The intersecting road and the relatively small size of the park make it fairly easy to avoid staying lost for too long if you get turned around on the maze of trails.

Still, be sure to take a copy of the trail map available on the Kitsap County Parks Web site.

A bear attacked a mountain biker here in 2007. While bear attacks are rare, the Washington Department of Fish and Wildlife suggests making noise (talking, singing or an occasional holler) while you ride to be extra safe.

Getting there: Poor directions to Banner Forest are widespread on the Internet. Use these directions instead: From state Route 16, take the Sedgwick Road exit and drive east on Sedgwick for six miles. Turn right on Banner Road. The trailhead is marked on your right after about a mile.

Cost: Free.

More info:


Mima Mounds Natural Area Preserve is one of Washington’s biggest natural mysteries. Was this field of 4-foot-tall mounds created by Ice Age glaciers? Giant extinct gophers? Aliens? Nobody knows for sure, said Birdie Davenport, a regional manager for the Washington State Department of Natural Resources. An interpretive center explains many theories.

However, a visit to this prairie of mounds south of Olympia is a good way to come up with your own hypothesis. A half-mile paved loop trail offers the opportunity to explore the prairie and there’s also an additional 2-mile loop. The area is open from dawn to dusk and will have several opportunities to volunteer over in the coming weeks. Volunteers are invited to help pull Scotch broom and help with other projects during work parties that Davenport says are designed to be fun.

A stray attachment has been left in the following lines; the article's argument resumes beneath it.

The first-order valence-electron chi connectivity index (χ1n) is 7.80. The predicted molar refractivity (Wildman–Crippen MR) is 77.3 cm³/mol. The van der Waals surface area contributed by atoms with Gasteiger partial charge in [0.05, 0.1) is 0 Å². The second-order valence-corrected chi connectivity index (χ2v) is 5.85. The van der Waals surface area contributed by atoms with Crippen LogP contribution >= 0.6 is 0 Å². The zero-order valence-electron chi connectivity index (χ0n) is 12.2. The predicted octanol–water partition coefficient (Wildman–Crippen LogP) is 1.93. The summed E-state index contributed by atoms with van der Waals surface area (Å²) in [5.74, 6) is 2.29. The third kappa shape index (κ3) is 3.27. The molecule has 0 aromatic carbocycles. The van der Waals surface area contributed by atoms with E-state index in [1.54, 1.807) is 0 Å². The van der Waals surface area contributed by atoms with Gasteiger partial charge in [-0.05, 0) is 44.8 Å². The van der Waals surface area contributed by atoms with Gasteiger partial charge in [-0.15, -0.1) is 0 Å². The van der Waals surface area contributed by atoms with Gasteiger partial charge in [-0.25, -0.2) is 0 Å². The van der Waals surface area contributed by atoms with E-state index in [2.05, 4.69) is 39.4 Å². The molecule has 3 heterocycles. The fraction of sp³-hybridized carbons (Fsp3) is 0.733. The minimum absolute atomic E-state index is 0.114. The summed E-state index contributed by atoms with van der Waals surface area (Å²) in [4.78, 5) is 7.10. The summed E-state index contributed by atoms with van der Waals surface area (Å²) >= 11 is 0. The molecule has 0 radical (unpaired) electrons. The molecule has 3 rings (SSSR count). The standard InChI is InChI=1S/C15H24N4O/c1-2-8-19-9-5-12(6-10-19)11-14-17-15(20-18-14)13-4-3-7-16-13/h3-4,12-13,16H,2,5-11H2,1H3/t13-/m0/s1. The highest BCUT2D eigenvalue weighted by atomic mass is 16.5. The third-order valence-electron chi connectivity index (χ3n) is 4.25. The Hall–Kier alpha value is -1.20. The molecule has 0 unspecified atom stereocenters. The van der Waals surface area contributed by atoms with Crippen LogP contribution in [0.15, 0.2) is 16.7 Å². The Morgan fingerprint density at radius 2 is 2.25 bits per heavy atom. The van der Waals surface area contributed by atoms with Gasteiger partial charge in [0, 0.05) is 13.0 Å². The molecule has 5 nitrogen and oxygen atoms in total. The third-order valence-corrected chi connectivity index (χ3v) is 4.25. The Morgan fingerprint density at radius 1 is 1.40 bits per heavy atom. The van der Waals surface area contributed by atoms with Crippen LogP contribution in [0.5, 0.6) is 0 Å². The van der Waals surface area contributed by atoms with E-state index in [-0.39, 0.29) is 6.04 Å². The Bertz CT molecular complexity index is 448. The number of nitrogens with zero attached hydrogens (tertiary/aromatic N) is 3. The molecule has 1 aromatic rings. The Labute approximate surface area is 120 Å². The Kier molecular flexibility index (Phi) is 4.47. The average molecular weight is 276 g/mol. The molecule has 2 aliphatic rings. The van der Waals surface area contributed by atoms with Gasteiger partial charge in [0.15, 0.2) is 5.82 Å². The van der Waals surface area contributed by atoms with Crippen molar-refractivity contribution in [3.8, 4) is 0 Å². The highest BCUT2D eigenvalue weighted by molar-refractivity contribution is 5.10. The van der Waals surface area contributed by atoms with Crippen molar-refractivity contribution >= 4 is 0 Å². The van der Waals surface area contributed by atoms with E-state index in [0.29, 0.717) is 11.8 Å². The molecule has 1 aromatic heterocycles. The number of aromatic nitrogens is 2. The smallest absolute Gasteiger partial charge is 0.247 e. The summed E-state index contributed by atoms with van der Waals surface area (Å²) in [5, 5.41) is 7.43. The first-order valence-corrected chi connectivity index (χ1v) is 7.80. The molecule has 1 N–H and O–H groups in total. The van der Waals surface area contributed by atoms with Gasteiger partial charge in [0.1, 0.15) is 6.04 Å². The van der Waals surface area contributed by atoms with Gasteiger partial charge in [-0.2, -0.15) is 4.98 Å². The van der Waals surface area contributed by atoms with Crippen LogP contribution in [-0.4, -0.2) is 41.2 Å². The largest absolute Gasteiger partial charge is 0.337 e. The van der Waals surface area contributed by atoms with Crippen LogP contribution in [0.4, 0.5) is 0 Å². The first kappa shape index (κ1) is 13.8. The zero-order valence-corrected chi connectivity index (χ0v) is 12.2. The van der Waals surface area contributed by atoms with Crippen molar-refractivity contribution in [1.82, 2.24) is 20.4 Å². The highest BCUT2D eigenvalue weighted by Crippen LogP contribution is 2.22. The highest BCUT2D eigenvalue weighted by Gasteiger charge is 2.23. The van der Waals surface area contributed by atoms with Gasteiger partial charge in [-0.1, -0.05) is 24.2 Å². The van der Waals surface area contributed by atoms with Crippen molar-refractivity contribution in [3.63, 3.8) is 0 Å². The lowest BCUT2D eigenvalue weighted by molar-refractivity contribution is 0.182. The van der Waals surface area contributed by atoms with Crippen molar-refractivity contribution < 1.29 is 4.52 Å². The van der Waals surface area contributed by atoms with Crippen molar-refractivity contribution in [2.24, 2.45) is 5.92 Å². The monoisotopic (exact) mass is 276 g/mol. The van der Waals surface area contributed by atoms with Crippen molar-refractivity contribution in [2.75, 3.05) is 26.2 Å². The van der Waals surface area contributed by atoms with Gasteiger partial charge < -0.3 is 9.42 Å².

Getting there: Take I-5 south to Exit 95 and drive four miles west to Littlerock. Turn right on Waddell Creek Road. The entrance to Mima Mounds preserve will be on your left.

Cost: Free.

More info:, 360-596-5144.


The best deal on the slopes takes place March 29-April 4. The entire family can ski free all seven days. There’s only one catch: you’ll have to drive five hours to Chewelah, about an hour north of Spokane, to take advantage of this deal. One of the state’s fastest growing ski areas, 49 Degrees North, lets skiers on the hill for free during the final week of the season.

The secluded ski area isn’t packed with much ultra-steep expert terrain, but it has enough variety – including good glade skiing – to keep the entire family entertained. The ski area boasts 1,851 feet of vertical, more than Stevens Pass, White Pass, Mt. Baker and most of the runs at the Summit at Snoqualmie.

There’s plenty of inexpensive lodging in Chewelah. You can stay at the Nordlig Motel for as little as $51 per night, less than you’ll pay for a lift ticket at most Western Washington ski areas.

Getting there: Follow Interstate 90 to Sprague and take state Route 231 north until it ends at state Route 395. Continue on state Route 395 north to Chewelah. Turn east on Main Street and continue to Flowery Trail Road. The ski area is 10 miles east of town.

Cost: Free.

More info: